Panic can set in when you realize your weed has gotten wet, but don’t make a bad situation worse and damage your weed beyond usability. When in doubt, use common sense and throw out your wet weed.
The internet is rife with “creative” ways to dry your weed that do more harm than good. Don’t try to dry your wet weed with:
- A microwave. Blasting your weed with electromagnetic radiation is a surefire way to ruin a smooth hit and potentially destroy the cannabinoids. It also creates a strong and unpleasant odor.
- A hair blow-dryer. A blow dryer on low may work for smaller, whole cannabis buds, but it won’t get the job done for big buds or ground weed. The hot air won’t be able to penetrate the density of the big buds, drying it unevenly, and it will simply blow away ground cannabis.
- Lay it out in the sun. Sunlight is not reliable enough to dry out your cannabis effectively – it can even begin to degrade the cannabinoids and the terpenes, converting THC into CBN, and changing the potency of your herb.
Store your cannabis properly
How could you have avoided wet weed in the first place? Keeping your cannabis stored properly reduces the chances of moisture or mold growth and can extend the shelf life up to one year, and even then there will be some slight degradation. To store your weed for maximum shelf life:
- Use an airtight container, preferably glass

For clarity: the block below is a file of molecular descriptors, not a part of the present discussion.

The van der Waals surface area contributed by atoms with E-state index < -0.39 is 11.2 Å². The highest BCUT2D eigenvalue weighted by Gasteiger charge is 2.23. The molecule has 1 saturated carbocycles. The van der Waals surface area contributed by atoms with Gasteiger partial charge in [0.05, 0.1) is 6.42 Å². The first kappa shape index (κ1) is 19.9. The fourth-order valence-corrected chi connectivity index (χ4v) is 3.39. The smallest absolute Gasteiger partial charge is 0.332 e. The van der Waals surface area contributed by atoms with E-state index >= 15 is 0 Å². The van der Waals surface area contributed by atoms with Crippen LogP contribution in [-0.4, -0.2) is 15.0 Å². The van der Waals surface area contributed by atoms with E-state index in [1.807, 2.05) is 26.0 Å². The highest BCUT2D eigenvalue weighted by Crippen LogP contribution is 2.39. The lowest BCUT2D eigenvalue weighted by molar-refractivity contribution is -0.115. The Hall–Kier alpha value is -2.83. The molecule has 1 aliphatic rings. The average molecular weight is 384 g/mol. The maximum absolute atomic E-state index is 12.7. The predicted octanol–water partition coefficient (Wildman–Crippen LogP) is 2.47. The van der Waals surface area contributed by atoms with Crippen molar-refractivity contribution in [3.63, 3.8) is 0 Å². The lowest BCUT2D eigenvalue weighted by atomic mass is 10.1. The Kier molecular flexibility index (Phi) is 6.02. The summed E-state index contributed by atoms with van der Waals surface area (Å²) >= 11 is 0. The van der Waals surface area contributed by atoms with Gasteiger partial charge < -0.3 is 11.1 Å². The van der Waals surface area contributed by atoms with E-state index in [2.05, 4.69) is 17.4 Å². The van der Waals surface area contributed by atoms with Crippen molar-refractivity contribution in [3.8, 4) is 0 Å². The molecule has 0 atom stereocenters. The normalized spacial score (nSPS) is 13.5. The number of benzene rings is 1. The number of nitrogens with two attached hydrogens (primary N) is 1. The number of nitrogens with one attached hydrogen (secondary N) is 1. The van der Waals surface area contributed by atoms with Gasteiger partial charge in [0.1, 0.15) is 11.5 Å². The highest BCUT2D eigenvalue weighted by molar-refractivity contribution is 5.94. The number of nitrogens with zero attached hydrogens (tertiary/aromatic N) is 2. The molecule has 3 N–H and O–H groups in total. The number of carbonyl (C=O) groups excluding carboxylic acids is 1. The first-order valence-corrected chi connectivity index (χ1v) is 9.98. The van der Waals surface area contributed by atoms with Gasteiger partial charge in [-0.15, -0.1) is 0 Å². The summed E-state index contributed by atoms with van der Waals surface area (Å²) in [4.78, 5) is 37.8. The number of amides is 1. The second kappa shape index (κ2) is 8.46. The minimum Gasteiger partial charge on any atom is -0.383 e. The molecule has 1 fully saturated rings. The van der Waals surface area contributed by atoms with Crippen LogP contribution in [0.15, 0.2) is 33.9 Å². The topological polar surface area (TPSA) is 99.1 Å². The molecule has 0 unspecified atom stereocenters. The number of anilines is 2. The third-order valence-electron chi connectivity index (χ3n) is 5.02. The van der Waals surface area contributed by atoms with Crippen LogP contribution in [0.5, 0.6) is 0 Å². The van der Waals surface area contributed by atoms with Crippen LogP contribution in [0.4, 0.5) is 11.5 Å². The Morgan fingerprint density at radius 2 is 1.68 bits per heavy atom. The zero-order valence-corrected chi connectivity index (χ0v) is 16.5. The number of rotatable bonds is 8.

- Store it in a dark dry place that stays under 70F
- Use a humidity pack to control the moisture
Never store your weed in plastic bags, in the fridge, or in the freezer.
Getting your weed wet can be a frustrating experience, and the desire to save it can be very strong. But wet cannabis quickly turns to moldy cannabis and the best choice is almost always to toss it out. If you save your herb, recognize you’re assuming the risk of mold growth. If you do save your ganja and want to dry it, you can try the steps above and proceed with caution.
- AL Ubeed HMS, Wills RBH, Chandrapala J. Post-Harvest Operations to Generate High-Quality Medicinal Cannabis Products: A Systemic Review. Molecules. 2022; 27(5):1719. https://doi.org/10.3390/molecules27051719
- Thompson GR 3rd, Tuscano JM, Dennis M, et al. A microbiome assessment of medical marijuana. Clin Microbiol Infect. 2017;23(4):269-270. doi:10.1016/j.cmi.2016.12.001
- Tanney CAS, Backer R, Geitmann A, Smith DL. Cannabis Glandular Trichomes: A Cellular Metabolite Factory. Front Plant Sci. 2021;12:721986. Published 2021 Sep 20. doi:10.3389/fpls.2021.721986
- Punja, Z. K., Collyer, D., Scott, C., Lung, S., Holmes, J., & Sutton, D. (2019). Pathogens and Molds Affecting Production and Quality of Cannabis sativa L. Frontiers in plant science, 10, 1120. https://doi.org/10.3389/fpls.2019.01120
- Gargani Y, Bishop P, Denning DW. Too many mouldy joints – marijuana and chronic pulmonary aspergillosis. Mediterr J Hematol Infect Dis. 2011;3(1):e2011005. doi:10.4084/MJHID.2011.005
- Ruchlemer R, Amit-Kohn M, Raveh D, Hanuš L. Inhaled medicinal cannabis and the immunocompromised patient. Support Care Cancer. 2015;23(3):819-822. doi:10.1007/s00520-014-2429-3